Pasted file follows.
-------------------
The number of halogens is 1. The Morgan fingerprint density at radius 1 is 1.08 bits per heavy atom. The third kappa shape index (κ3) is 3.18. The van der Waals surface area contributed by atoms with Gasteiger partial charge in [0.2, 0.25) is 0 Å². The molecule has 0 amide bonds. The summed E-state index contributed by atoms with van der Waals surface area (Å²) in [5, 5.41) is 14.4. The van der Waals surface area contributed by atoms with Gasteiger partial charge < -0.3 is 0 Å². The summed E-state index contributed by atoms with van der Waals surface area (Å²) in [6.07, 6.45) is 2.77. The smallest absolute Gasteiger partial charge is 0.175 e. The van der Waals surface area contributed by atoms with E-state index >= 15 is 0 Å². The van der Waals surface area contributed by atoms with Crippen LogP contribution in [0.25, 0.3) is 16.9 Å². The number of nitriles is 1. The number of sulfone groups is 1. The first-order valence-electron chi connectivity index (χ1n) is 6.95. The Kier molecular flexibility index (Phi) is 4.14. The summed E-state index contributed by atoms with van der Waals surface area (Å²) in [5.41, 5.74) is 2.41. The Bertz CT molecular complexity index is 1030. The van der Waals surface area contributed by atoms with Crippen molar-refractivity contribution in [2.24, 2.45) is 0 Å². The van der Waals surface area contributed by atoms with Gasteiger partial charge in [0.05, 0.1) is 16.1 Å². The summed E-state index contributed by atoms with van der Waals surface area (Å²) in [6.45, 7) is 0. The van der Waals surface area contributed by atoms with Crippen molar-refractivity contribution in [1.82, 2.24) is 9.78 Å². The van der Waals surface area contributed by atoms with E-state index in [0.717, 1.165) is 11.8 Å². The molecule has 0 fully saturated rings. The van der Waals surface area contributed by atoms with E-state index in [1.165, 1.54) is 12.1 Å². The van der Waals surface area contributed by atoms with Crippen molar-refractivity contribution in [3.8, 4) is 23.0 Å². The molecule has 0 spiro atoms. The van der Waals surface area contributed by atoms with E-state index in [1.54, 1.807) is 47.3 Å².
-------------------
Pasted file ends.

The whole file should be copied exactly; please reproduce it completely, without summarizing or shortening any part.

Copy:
The number of halogens is 1. The Morgan fingerprint density at radius 1 is 1.08 bits per heavy atom. The third kappa shape index (κ3) is 3.18. The van der Waals surface area contributed by atoms with Gasteiger partial charge in [0.2, 0.25) is 0 Å². The molecule has 0 amide bonds. The summed E-state index contributed by atoms with van der Waals surface area (Å²) in [5, 5.41) is 14.4. The van der Waals surface area contributed by atoms with Gasteiger partial charge < -0.3 is 0 Å². The summed E-state index contributed by atoms with van der Waals surface area (Å²) in [6.07, 6.45) is 2.77. The smallest absolute Gasteiger partial charge is 0.175 e. The van der Waals surface area contributed by atoms with E-state index >= 15 is 0 Å². The van der Waals surface area contributed by atoms with Crippen LogP contribution in [0.25, 0.3) is 16.9 Å². The number of nitriles is 1. The number of sulfone groups is 1. The first-order valence-electron chi connectivity index (χ1n) is 6.95. The Kier molecular flexibility index (Phi) is 4.14. The summed E-state index contributed by atoms with van der Waals surface area (Å²) in [5.41, 5.74) is 2.41. The Bertz CT molecular complexity index is 1030. The van der Waals surface area contributed by atoms with Crippen molar-refractivity contribution in [2.24, 2.45) is 0 Å². The van der Waals surface area contributed by atoms with Gasteiger partial charge in [0.05, 0.1) is 16.1 Å². The summed E-state index contributed by atoms with van der Waals surface area (Å²) in [6.45, 7) is 0. The van der Waals surface area contributed by atoms with Crippen molar-refractivity contribution in [1.82, 2.24) is 9.78 Å². The van der Waals surface area contributed by atoms with E-state index in [0.717, 1.165) is 11.8 Å². The molecule has 0 fully saturated rings. The van der Waals surface area contributed by atoms with E-state index in [1.165, 1.54) is 12.1 Å². The van der Waals surface area contributed by atoms with Crippen molar-refractivity contribution in [3.8, 4) is 23.0 Å². The molecule has 0 spiro atoms. The van der Waals surface area contributed by atoms with E-state index in [1.54, 1.807) is 47.3 Å².